A version of this article was originally published in Undark Magazine.
On a late April afternoon, the Ngor Health Center in Dakar, Senegal, is serene. Sunlight spills through architectural gaps in the ceiling and lush plants line cream-colored corridors. In a patient waiting area on the second floor, a staff member gently rolls a ball back and forth with a toddler.
The calm belies the chaos at the health center eight months prior, in the summer of 2021, when COVID-19 struck the West African nation in its third and deadliest wave. The only reminder exists high up on the walls: slim copper pipes trained through roughly drilled holes. The pipes were built as Ngor frantically retrofitted its waiting area with extra beds in a bid to extend the center’s limited oxygen network to treat the influx of COVID patients.
But to the pediatrician Idrissa Demba Ba, the scramble for oxygen—which, in many countries, came to symbolize the pandemic—was nothing new. In fact, it’s a hallmark of another scourge he’s been battling for 18 years, childhood pneumonia. The disease, caused by an infection of the lungs that disrupts breathing, killed 2,400 Senegalese children under the age of 5 in 2019.
Pneumonia can be triggered when a pathogen—for instance, a virus, bacteria, or fungus—enters the lungs, where it inflames the air sacs, causing them to fill with fluid or pus and making it hard to breathe. Children are more vulnerable to the disease because their lungs and immune systems are still developing. To treat the condition, there are three main options: antibiotics, antivirals, and oxygen. Every day, there are children who need to be connected to an oxygen supply, says Ba, who is head of pediatric pulmonology at Dakar’s Albert Royer National Children’s Hospital.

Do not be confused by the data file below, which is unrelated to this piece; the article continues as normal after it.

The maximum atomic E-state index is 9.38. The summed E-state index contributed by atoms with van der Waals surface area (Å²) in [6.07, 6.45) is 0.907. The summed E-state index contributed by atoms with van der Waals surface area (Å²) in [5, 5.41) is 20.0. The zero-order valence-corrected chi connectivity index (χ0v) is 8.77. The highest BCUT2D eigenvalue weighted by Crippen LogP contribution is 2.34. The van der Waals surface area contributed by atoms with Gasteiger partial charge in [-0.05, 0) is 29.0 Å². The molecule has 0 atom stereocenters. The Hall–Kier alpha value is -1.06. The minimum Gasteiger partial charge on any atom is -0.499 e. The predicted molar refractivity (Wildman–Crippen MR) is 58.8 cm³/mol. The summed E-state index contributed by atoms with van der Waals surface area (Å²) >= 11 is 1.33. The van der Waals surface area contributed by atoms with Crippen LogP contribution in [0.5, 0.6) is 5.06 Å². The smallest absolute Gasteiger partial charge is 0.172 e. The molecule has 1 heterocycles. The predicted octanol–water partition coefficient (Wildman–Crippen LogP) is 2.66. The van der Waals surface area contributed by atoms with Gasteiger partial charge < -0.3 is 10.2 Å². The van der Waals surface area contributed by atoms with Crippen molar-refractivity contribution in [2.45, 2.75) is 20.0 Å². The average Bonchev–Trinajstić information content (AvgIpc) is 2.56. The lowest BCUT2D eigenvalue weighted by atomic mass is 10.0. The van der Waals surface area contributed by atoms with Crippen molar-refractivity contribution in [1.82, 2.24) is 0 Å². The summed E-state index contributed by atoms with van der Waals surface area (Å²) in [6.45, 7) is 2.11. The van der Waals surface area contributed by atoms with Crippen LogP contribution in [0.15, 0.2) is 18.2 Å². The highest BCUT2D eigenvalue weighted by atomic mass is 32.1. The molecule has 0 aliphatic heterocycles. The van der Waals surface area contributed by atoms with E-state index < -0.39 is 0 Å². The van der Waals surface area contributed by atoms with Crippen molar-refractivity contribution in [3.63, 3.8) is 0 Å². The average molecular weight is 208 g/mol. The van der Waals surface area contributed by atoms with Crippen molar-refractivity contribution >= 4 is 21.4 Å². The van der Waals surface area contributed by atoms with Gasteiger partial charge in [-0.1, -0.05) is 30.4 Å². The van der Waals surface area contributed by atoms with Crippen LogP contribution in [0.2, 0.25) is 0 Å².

The World Health Organization lists oxygen as an essential medicine, which seems intuitive for a vital, life-sustaining gas. Yet in Senegal and many other developing countries, providing oxygen in its medical form can be fraught: The medical-grade oxygen is expensive, getting it from one place to another requires the construction of pipelines and other infrastructure, and medical personnel must be trained to administer it.
These supply-chain obstacles threaten, per one estimate, more than 7 million children in low- and middle-income countries who are infected with pneumonia each year and need oxygen to survive. Limited supplies are part of the reason the disease remains the most common infectious cause of death in children worldwide, claiming the lives of more than 740,000 under the age of 5 in 2019. Younger children are more vulnerable—29 percent of pneumonia deaths occur within the first month of life, and three-quarters within the first year.